Funding Amount: $822,906
Collaborating Partnering Institutions: Tuskegee University


CPS: Frontier: Collaborative Research: COALESCE: COntext Aware LEarning for Sustainable CybEr- agricultural system

Overview: The COALESCE project seeks to transform CPS capabilities in agriculture by developing a novel, context-aware cyber-agricultural system that encompasses sensing, modeling, and actuation to enable farmers to respond to crop stressors with lower cost, greater agility, and significantly lower environmental impact than current practices. The technical objectives are to embed biophysics in machine learning for individualized crop modeling, to apply multi-modal information fusion and robust learning for individualized sensing, to implement data-driven, multi-scale planning and reasoning, and to develop individualized sensing and actuation via autonomous robots with dexterous manipulators. Modeling of biophysical conditions in reasoning models contributes to CPS research areas in data analytics, information management, and real-time systems. The individualized sensing thrust contributes to data analytics, information management, and autonomy research areas. Multi-scale reasoning and farm management based on individualized actuation contributes to the areas of control, data analytics, autonomy, networking, safety, and real-time systems research areas.

Principal Investigator: Dr. Soumik Sarkar (Iowa State PI) Dr. Girish Chowdhary (UIUC PI)
Funding Period: March 15, 2021 – March 14, 2025
Funding Source: NSF
Funding Amount: $2,000,000
Collaborating Partnering Institutions: Iowa State University, University of Illinois, George Mason and University of Arizona.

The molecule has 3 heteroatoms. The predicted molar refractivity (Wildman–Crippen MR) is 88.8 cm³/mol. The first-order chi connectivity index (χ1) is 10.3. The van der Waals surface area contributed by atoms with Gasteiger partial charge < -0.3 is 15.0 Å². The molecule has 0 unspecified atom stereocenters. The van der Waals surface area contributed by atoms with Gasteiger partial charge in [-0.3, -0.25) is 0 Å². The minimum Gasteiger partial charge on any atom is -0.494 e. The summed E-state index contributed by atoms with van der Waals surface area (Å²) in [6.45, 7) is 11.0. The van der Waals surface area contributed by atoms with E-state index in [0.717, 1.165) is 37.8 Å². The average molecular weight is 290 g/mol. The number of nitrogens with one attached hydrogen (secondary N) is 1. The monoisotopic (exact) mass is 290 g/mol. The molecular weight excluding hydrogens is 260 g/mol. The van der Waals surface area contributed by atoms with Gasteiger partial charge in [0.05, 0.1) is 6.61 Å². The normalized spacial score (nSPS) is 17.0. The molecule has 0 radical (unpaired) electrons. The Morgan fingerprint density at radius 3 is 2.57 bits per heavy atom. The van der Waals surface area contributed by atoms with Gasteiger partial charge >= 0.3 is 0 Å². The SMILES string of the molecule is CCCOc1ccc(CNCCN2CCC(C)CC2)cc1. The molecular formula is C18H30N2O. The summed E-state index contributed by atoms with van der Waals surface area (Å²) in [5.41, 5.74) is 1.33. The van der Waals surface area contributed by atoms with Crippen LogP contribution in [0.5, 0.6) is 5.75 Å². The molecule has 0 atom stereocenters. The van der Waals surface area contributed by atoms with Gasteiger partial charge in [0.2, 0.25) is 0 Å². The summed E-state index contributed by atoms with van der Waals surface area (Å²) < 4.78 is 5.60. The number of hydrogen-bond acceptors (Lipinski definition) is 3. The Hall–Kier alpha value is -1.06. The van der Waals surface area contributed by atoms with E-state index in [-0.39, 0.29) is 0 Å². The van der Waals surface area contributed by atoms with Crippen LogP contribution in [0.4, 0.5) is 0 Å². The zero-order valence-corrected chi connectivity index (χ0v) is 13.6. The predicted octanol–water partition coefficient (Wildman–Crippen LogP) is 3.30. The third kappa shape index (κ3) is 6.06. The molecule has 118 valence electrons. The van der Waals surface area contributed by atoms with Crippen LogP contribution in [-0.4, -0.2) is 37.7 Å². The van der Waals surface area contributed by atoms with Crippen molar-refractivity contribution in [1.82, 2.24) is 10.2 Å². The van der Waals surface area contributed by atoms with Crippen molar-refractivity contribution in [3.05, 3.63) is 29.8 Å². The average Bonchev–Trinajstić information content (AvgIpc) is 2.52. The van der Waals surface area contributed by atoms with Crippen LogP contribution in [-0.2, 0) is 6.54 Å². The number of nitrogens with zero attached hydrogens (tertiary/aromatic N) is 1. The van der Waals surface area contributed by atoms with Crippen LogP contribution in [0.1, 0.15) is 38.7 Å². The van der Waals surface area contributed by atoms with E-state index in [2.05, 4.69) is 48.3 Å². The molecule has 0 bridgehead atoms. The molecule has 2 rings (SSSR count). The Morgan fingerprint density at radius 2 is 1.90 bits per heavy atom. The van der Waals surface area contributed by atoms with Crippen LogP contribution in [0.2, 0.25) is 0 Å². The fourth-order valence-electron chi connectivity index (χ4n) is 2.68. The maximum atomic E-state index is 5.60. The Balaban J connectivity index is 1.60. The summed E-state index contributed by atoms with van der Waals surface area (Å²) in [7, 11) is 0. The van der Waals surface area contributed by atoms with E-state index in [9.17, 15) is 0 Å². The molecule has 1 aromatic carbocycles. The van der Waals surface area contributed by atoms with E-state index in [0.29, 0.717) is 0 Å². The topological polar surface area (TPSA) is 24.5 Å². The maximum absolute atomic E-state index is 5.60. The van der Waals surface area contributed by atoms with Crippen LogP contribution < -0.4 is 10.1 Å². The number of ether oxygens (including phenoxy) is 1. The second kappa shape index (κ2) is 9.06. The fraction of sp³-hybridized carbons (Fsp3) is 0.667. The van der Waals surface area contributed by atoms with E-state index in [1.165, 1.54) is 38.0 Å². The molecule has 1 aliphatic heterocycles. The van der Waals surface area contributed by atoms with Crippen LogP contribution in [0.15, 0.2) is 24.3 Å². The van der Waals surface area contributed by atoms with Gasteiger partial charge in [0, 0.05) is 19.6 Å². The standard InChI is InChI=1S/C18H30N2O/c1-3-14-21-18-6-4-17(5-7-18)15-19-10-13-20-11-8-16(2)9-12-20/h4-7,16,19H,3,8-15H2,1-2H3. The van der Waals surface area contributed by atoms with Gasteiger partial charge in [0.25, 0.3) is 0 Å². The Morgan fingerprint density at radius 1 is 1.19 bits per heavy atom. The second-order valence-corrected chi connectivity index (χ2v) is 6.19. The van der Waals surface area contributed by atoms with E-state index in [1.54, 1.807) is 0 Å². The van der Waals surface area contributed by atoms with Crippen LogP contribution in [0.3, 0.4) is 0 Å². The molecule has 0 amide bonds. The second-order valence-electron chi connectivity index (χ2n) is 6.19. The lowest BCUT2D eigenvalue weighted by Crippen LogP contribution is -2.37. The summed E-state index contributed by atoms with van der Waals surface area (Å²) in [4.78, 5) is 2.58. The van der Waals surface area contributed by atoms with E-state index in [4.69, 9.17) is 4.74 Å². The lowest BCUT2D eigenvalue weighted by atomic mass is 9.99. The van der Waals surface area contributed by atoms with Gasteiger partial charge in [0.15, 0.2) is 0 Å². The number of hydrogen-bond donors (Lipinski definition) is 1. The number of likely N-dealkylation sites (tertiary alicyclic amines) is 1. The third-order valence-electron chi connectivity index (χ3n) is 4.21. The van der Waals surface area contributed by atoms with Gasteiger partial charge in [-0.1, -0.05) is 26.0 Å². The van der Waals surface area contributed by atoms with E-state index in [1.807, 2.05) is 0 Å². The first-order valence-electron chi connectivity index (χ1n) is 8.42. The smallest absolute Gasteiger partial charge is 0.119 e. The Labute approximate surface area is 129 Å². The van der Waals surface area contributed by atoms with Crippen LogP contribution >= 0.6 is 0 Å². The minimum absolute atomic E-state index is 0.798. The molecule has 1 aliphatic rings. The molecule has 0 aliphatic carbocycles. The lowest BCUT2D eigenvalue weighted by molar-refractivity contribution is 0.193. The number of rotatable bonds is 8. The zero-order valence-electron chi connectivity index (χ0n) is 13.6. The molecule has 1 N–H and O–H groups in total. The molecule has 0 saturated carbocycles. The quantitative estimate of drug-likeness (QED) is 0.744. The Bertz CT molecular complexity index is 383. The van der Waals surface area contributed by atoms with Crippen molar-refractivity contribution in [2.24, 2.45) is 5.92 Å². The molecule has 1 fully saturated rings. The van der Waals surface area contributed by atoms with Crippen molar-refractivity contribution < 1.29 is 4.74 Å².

2020:


National AI Institute: Artificial Intelligence for Future Agricultural Resilience, Management, and Sustainability (AIFARMS)

Overview: The AIFARMS Institute will combine a broad and outstanding team of foundational AI researchers, world-leading AI-driven agricultural research, unique experimental testbeds, and an extensive education portfolio of unique digital agriculture degrees, workforce training and farmer outreach. Four tightly integrated, multidisciplinary thrusts will advance core AI research areas such as computer vision, machine learning, soft object manipulation and intuitive human-robot interaction to solve major agricultural problems: addressing labor shortages with autonomy, advancing efficiency and welfare in animal agriculture, enhancing environmental resilience of crops, and safeguarding soil health. World-leading researchers from our five academic and two industry partners will direct a team of PhD students and postdoctoral researchers, forming a research cohort trained to the highest level in both computer science and agriculture. Joint CS+Agriculture degree programs at BS and MS levels will help build a highly qualified workforce. Outreach efforts will work to ensure all communities benefit from emerging technologies. We will create the AIFARMS Hub, a global clearing house for AI-driven Agriculture research to foster and coordinate a large external community around AI-driven innovation in Agriculture, with a far broader research agenda than one Institute can tackle alone.

Principal Investigator: Dr. Vikram Adve
Funding Period: September 1, 2020 – August 31, 2025
Funding Source: USDA/NIFA
Funding Amount: $20,000,000
Collaborating Partnering Institutions: Michigan State University, Tuskegee University, University of Chicago, Donald Danforth Plant Science Center, Argonne National Lab, USDA-ARS.


NRI: INT: Increasing the Level of Autonomy for Agricultural Robots Through Effective Interaction and Programming Paradigms